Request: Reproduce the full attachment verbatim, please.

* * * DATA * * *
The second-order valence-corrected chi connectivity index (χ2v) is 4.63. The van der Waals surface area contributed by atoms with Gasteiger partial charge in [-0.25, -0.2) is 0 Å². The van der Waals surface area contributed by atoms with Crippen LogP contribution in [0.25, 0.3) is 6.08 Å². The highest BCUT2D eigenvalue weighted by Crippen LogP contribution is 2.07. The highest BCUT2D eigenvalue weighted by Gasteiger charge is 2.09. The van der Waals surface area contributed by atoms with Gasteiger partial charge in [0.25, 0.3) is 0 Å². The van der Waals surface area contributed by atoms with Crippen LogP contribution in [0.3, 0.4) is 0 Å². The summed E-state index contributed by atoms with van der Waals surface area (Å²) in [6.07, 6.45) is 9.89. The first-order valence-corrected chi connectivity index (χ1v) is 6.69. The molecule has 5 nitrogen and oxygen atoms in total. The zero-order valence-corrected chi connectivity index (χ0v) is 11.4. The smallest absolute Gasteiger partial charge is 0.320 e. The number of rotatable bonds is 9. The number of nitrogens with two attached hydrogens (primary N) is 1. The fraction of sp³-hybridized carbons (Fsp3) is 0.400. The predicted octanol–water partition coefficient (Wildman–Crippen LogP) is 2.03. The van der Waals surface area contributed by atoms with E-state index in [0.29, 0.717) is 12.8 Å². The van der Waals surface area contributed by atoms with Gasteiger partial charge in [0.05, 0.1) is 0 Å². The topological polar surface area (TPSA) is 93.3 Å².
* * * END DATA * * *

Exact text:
The second-order valence-corrected chi connectivity index (χ2v) is 4.63. The van der Waals surface area contributed by atoms with Gasteiger partial charge in [-0.25, -0.2) is 0 Å². The van der Waals surface area contributed by atoms with Crippen LogP contribution in [0.25, 0.3) is 6.08 Å². The highest BCUT2D eigenvalue weighted by Crippen LogP contribution is 2.07. The highest BCUT2D eigenvalue weighted by Gasteiger charge is 2.09. The van der Waals surface area contributed by atoms with Gasteiger partial charge in [0.25, 0.3) is 0 Å². The van der Waals surface area contributed by atoms with Crippen LogP contribution in [0.3, 0.4) is 0 Å². The summed E-state index contributed by atoms with van der Waals surface area (Å²) in [6.07, 6.45) is 9.89. The first-order valence-corrected chi connectivity index (χ1v) is 6.69. The molecule has 5 nitrogen and oxygen atoms in total. The zero-order valence-corrected chi connectivity index (χ0v) is 11.4. The smallest absolute Gasteiger partial charge is 0.320 e. The number of rotatable bonds is 9. The number of nitrogens with two attached hydrogens (primary N) is 1. The fraction of sp³-hybridized carbons (Fsp3) is 0.400. The predicted octanol–water partition coefficient (Wildman–Crippen LogP) is 2.03. The van der Waals surface area contributed by atoms with E-state index in [0.29, 0.717) is 12.8 Å². The van der Waals surface area contributed by atoms with Gasteiger partial charge in [0.05, 0.1) is 0 Å². The topological polar surface area (TPSA) is 93.3 Å².